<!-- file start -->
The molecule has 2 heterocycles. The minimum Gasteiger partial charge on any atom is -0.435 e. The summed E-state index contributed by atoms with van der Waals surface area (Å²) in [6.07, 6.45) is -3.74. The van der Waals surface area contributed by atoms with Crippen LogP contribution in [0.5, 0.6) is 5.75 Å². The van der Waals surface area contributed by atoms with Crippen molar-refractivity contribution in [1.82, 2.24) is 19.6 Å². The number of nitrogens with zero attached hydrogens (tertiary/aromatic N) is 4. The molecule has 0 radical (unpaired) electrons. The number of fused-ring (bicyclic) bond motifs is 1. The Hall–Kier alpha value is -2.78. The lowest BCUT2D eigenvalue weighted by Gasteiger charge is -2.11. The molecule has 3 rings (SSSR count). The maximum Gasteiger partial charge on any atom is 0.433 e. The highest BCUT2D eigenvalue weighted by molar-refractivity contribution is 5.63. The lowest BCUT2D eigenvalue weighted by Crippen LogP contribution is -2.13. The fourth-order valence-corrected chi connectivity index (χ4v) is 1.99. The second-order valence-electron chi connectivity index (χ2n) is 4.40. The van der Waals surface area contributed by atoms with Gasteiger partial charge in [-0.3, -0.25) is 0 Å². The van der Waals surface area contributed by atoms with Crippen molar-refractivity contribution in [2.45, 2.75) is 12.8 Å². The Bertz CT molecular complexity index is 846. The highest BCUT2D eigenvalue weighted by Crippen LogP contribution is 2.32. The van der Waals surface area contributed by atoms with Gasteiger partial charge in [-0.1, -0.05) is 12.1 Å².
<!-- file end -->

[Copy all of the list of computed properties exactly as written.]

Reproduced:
The molecule has 2 heterocycles. The minimum Gasteiger partial charge on any atom is -0.435 e. The summed E-state index contributed by atoms with van der Waals surface area (Å²) in [6.07, 6.45) is -3.74. The van der Waals surface area contributed by atoms with Crippen LogP contribution in [0.5, 0.6) is 5.75 Å². The van der Waals surface area contributed by atoms with Crippen molar-refractivity contribution in [1.82, 2.24) is 19.6 Å². The number of nitrogens with zero attached hydrogens (tertiary/aromatic N) is 4. The molecule has 0 radical (unpaired) electrons. The number of fused-ring (bicyclic) bond motifs is 1. The Hall–Kier alpha value is -2.78. The lowest BCUT2D eigenvalue weighted by Gasteiger charge is -2.11. The molecule has 3 rings (SSSR count). The maximum Gasteiger partial charge on any atom is 0.433 e. The highest BCUT2D eigenvalue weighted by molar-refractivity contribution is 5.63. The lowest BCUT2D eigenvalue weighted by Crippen LogP contribution is -2.13. The fourth-order valence-corrected chi connectivity index (χ4v) is 1.99. The second-order valence-electron chi connectivity index (χ2n) is 4.40. The van der Waals surface area contributed by atoms with Gasteiger partial charge in [-0.3, -0.25) is 0 Å². The van der Waals surface area contributed by atoms with Crippen molar-refractivity contribution in [2.45, 2.75) is 12.8 Å². The Bertz CT molecular complexity index is 846. The highest BCUT2D eigenvalue weighted by Crippen LogP contribution is 2.32. The van der Waals surface area contributed by atoms with Gasteiger partial charge in [-0.1, -0.05) is 12.1 Å².